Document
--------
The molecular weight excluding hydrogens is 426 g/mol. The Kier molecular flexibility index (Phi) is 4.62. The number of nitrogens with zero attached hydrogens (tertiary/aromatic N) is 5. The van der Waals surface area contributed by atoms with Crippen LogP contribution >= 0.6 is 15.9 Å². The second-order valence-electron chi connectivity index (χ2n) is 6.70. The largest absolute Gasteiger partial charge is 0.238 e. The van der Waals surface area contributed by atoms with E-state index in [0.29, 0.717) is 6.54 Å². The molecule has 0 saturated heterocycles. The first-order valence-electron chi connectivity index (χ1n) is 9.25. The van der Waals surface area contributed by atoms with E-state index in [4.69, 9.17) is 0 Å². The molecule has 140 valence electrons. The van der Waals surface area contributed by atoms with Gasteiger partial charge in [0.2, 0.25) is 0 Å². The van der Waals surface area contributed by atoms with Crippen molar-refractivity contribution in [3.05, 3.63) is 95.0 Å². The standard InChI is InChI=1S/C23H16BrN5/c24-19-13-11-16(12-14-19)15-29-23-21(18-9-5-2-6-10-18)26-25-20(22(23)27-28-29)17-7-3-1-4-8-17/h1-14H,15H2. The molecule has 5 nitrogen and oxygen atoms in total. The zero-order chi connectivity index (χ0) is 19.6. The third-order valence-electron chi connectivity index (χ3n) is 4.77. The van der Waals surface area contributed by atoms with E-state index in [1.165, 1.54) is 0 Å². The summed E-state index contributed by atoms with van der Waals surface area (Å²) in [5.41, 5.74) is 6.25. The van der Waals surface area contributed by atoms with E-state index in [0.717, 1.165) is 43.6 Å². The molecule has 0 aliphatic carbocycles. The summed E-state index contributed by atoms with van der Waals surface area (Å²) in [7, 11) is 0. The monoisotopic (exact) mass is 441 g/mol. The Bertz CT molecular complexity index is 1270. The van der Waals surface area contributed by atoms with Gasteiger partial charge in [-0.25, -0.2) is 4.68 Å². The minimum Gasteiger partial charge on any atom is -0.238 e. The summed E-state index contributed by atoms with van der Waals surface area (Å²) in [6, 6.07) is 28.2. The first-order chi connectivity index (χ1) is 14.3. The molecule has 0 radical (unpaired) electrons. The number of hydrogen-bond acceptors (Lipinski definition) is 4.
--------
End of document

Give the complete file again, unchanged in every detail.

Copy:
The molecular weight excluding hydrogens is 426 g/mol. The Kier molecular flexibility index (Phi) is 4.62. The number of nitrogens with zero attached hydrogens (tertiary/aromatic N) is 5. The van der Waals surface area contributed by atoms with Crippen LogP contribution >= 0.6 is 15.9 Å². The second-order valence-electron chi connectivity index (χ2n) is 6.70. The largest absolute Gasteiger partial charge is 0.238 e. The van der Waals surface area contributed by atoms with E-state index in [0.29, 0.717) is 6.54 Å². The molecule has 0 saturated heterocycles. The first-order valence-electron chi connectivity index (χ1n) is 9.25. The van der Waals surface area contributed by atoms with E-state index in [4.69, 9.17) is 0 Å². The molecule has 140 valence electrons. The van der Waals surface area contributed by atoms with Gasteiger partial charge in [0.2, 0.25) is 0 Å². The van der Waals surface area contributed by atoms with Crippen molar-refractivity contribution in [3.05, 3.63) is 95.0 Å². The standard InChI is InChI=1S/C23H16BrN5/c24-19-13-11-16(12-14-19)15-29-23-21(18-9-5-2-6-10-18)26-25-20(22(23)27-28-29)17-7-3-1-4-8-17/h1-14H,15H2. The molecule has 5 nitrogen and oxygen atoms in total. The zero-order chi connectivity index (χ0) is 19.6. The third-order valence-electron chi connectivity index (χ3n) is 4.77. The van der Waals surface area contributed by atoms with E-state index in [1.165, 1.54) is 0 Å². The summed E-state index contributed by atoms with van der Waals surface area (Å²) in [5.41, 5.74) is 6.25. The van der Waals surface area contributed by atoms with E-state index in [0.717, 1.165) is 43.6 Å². The molecule has 0 aliphatic carbocycles. The summed E-state index contributed by atoms with van der Waals surface area (Å²) in [7, 11) is 0. The monoisotopic (exact) mass is 441 g/mol. The Bertz CT molecular complexity index is 1270. The van der Waals surface area contributed by atoms with Gasteiger partial charge in [-0.25, -0.2) is 4.68 Å². The minimum Gasteiger partial charge on any atom is -0.238 e. The summed E-state index contributed by atoms with van der Waals surface area (Å²) in [6, 6.07) is 28.2. The first-order chi connectivity index (χ1) is 14.3. The molecule has 0 radical (unpaired) electrons. The number of hydrogen-bond acceptors (Lipinski definition) is 4.